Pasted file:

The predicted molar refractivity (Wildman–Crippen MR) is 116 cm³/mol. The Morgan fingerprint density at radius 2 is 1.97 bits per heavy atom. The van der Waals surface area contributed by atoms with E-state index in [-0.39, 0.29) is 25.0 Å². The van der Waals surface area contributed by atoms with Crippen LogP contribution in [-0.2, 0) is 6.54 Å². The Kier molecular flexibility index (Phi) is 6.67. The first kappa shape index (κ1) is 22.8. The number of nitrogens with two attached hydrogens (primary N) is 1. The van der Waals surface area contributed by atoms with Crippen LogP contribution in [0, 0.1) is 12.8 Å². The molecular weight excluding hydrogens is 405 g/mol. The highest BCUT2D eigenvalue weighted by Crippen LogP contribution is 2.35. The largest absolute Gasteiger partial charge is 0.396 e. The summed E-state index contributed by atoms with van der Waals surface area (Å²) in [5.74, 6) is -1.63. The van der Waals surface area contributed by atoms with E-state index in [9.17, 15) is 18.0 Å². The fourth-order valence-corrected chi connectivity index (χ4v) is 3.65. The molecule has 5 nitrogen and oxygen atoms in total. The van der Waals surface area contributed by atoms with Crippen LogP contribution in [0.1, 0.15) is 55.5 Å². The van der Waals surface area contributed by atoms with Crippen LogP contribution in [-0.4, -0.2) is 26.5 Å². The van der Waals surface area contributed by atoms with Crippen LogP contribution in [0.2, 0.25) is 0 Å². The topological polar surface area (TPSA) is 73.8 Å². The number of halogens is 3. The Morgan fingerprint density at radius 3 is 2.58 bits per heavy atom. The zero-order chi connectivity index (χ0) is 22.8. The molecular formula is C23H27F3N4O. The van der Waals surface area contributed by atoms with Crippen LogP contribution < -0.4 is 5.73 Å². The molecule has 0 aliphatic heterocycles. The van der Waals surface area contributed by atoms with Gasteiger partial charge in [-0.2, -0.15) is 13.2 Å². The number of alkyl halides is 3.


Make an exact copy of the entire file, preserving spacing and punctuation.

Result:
The predicted molar refractivity (Wildman–Crippen MR) is 116 cm³/mol. The Morgan fingerprint density at radius 2 is 1.97 bits per heavy atom. The van der Waals surface area contributed by atoms with E-state index in [-0.39, 0.29) is 25.0 Å². The van der Waals surface area contributed by atoms with Crippen LogP contribution in [-0.2, 0) is 6.54 Å². The Kier molecular flexibility index (Phi) is 6.67. The first kappa shape index (κ1) is 22.8. The number of nitrogens with two attached hydrogens (primary N) is 1. The van der Waals surface area contributed by atoms with Crippen LogP contribution in [0, 0.1) is 12.8 Å². The molecular weight excluding hydrogens is 405 g/mol. The highest BCUT2D eigenvalue weighted by Crippen LogP contribution is 2.35. The largest absolute Gasteiger partial charge is 0.396 e. The summed E-state index contributed by atoms with van der Waals surface area (Å²) in [5.74, 6) is -1.63. The van der Waals surface area contributed by atoms with E-state index in [9.17, 15) is 18.0 Å². The fourth-order valence-corrected chi connectivity index (χ4v) is 3.65. The molecule has 5 nitrogen and oxygen atoms in total. The van der Waals surface area contributed by atoms with Crippen LogP contribution in [0.1, 0.15) is 55.5 Å². The van der Waals surface area contributed by atoms with Crippen LogP contribution in [-0.4, -0.2) is 26.5 Å². The van der Waals surface area contributed by atoms with Crippen LogP contribution in [0.2, 0.25) is 0 Å². The topological polar surface area (TPSA) is 73.8 Å². The number of halogens is 3. The Morgan fingerprint density at radius 3 is 2.58 bits per heavy atom. The zero-order chi connectivity index (χ0) is 22.8. The molecular formula is C23H27F3N4O. The van der Waals surface area contributed by atoms with Crippen LogP contribution < -0.4 is 5.73 Å². The molecule has 0 aliphatic heterocycles. The van der Waals surface area contributed by atoms with Gasteiger partial charge in [-0.2, -0.15) is 13.2 Å². The number of alkyl halides is 3.